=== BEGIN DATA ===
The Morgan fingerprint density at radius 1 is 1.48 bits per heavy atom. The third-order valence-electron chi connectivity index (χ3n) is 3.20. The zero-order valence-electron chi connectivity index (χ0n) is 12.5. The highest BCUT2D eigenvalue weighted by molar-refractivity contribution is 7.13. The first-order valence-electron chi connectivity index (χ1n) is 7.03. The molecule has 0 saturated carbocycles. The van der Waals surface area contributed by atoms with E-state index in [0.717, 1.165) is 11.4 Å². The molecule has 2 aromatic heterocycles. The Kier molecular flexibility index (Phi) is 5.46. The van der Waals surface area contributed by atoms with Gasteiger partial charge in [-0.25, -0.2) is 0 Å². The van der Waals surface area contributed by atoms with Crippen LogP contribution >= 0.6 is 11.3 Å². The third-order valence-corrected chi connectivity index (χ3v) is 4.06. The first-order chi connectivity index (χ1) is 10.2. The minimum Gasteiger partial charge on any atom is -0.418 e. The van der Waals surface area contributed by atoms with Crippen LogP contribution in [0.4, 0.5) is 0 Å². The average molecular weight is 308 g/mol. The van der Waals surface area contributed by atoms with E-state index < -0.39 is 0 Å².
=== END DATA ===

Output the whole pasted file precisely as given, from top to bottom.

The Morgan fingerprint density at radius 1 is 1.48 bits per heavy atom. The third-order valence-electron chi connectivity index (χ3n) is 3.20. The zero-order valence-electron chi connectivity index (χ0n) is 12.5. The highest BCUT2D eigenvalue weighted by molar-refractivity contribution is 7.13. The first-order valence-electron chi connectivity index (χ1n) is 7.03. The molecule has 0 saturated carbocycles. The van der Waals surface area contributed by atoms with E-state index in [0.717, 1.165) is 11.4 Å². The molecule has 2 aromatic heterocycles. The Kier molecular flexibility index (Phi) is 5.46. The van der Waals surface area contributed by atoms with Gasteiger partial charge in [-0.25, -0.2) is 0 Å². The van der Waals surface area contributed by atoms with Crippen LogP contribution >= 0.6 is 11.3 Å². The third-order valence-corrected chi connectivity index (χ3v) is 4.06. The first-order chi connectivity index (χ1) is 10.2. The minimum Gasteiger partial charge on any atom is -0.418 e. The van der Waals surface area contributed by atoms with Crippen LogP contribution in [0.4, 0.5) is 0 Å². The average molecular weight is 308 g/mol. The van der Waals surface area contributed by atoms with E-state index < -0.39 is 0 Å².